Because better treats are available, he may not take the chewy back. Recognize this as a good sign, but it also signals a time for a break. Later, repeat this training about a dozen times before you move on to the next phase of “drop it.” If your dog is not dropping it after clicking, then the next time use a higher value treat.
– For the next phase of the “drop it” command training, repeat the exercise above, but this time do not hold onto the chew, just let him have it. As soon as your dog has it in his mouth, give the command “drop it.” When your dog drops the chewy, C/T a supersized portion, then be sure to give the chew back to him to keep. Your dog will be thrilled by this exchange. Once you have successfully done this a dozen times, move onto the next step.
During this exercise, if your dog does not drop the chewy, it will be necessary to show the treat first, as incentive. Once he realizes that you hold treats, you will want to work up to having him drop-it before the treat is given. This in actuality is bribery, and I do not suggest utilizing this action as a short cut elsewhere during training. Remember, only use this method as a last resort, and discontinue it quickly.
– Try this command with the things around the house that he is not supposed to chew on, such as pens, chip bags, socks, gloves, tissues, your shoes, or that 15th century Guttenberg bible.
After you and your dog have achieved success indoors with this command, try the exercise outside where there are plenty of distractions. To hold his attention when you are moving into further distracting situations, be sure and have with you the best of treats. Keep in mind that your goal is to have the drop-it command obeyed in any situation.
– Practice the drop-it command when playing fetch, and other games. For example, when your dog returns to you with his ball, command “drop it,” and when he complies, offer up the magic duo of praise, plus a treat.
– Gradually phase out the clicking and treating of your dog every time that he drops something on command. Progressively reduce treating by first treating one out of two times, then one out three times, followed by one out of four, five, six, and finally not at all.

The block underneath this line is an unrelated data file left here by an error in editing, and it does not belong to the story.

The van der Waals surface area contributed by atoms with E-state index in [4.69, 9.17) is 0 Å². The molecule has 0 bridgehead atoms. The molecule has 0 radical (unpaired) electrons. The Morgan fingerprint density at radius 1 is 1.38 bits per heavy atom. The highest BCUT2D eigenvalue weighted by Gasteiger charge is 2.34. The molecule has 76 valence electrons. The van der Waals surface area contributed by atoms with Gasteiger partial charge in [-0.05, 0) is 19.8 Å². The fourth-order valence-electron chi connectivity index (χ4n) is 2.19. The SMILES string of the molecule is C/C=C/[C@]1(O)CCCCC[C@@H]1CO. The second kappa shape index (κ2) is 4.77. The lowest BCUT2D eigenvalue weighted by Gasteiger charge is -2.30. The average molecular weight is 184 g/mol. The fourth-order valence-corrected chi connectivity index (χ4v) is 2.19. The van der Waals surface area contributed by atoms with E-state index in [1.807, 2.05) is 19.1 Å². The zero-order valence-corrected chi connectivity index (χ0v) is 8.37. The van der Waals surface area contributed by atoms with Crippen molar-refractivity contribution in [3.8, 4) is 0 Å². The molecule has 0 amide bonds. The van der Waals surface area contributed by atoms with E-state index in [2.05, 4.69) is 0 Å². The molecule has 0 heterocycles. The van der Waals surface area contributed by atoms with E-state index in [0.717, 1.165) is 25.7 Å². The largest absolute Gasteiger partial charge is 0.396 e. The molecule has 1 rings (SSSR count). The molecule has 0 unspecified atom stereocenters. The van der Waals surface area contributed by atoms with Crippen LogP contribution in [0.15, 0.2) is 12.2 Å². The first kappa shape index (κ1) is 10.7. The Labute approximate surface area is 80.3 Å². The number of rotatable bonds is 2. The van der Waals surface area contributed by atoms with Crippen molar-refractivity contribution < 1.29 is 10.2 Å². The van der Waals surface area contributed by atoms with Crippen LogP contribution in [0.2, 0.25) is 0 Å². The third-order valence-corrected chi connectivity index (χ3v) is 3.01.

Always remain aware of your dog’s abilities, and his individual pace, being sure not to decrease treating too rapidly. The desired outcome of this training is that your dog will obey all commands by a vocal or physical cue, without a reward.
Know These Things-
– If your BC already likes to try to incite games of grab and chase with you, it is best to curb this behavior from the onset by teaching your dog that you will not chase after him if he thieves and bolts. If your dog grabs and runs, completely ignore him. For you to be effective here, it means that you do not indicate your disapproval with any sort of eye contact, body language, or vocalization. He will quickly get bored, and drop the item on his own.
– If your dog refuses to drop an item, you may have to retrieve it manually. You can do this by placing your hand over the top of your dog’s muzzle, and with your index finger and thumb placed on either side of his upper lip, firmly pinch it into his teeth. Before utilizing this technique, it is best to attempt to calm your dog’s excitement as much as possible. In most cases, your dog will open its mouth to avoid the discomfort, and at this time, you can retrieve the item, whatever it may be. This may take a couple of practices to get the correct pressure and the most effective location to apply it.
In the rare instance that this fails, you can simply use both hands and try to separate the jaws by slowly pulling, not jerking, the upper and lower jaws apart. Think crocodile handler, minus the severed limbs.
-Another trick for distracting your puppy’s attention is by rapping your knuckles on a hard surface, emulating a knock at the door. Often, a puppy will want to investigate what he perceives as a guests arrival, thus dropping whatever is in his mouth to greet the nonexistent visitor.
~ Paws On – Paws Off ~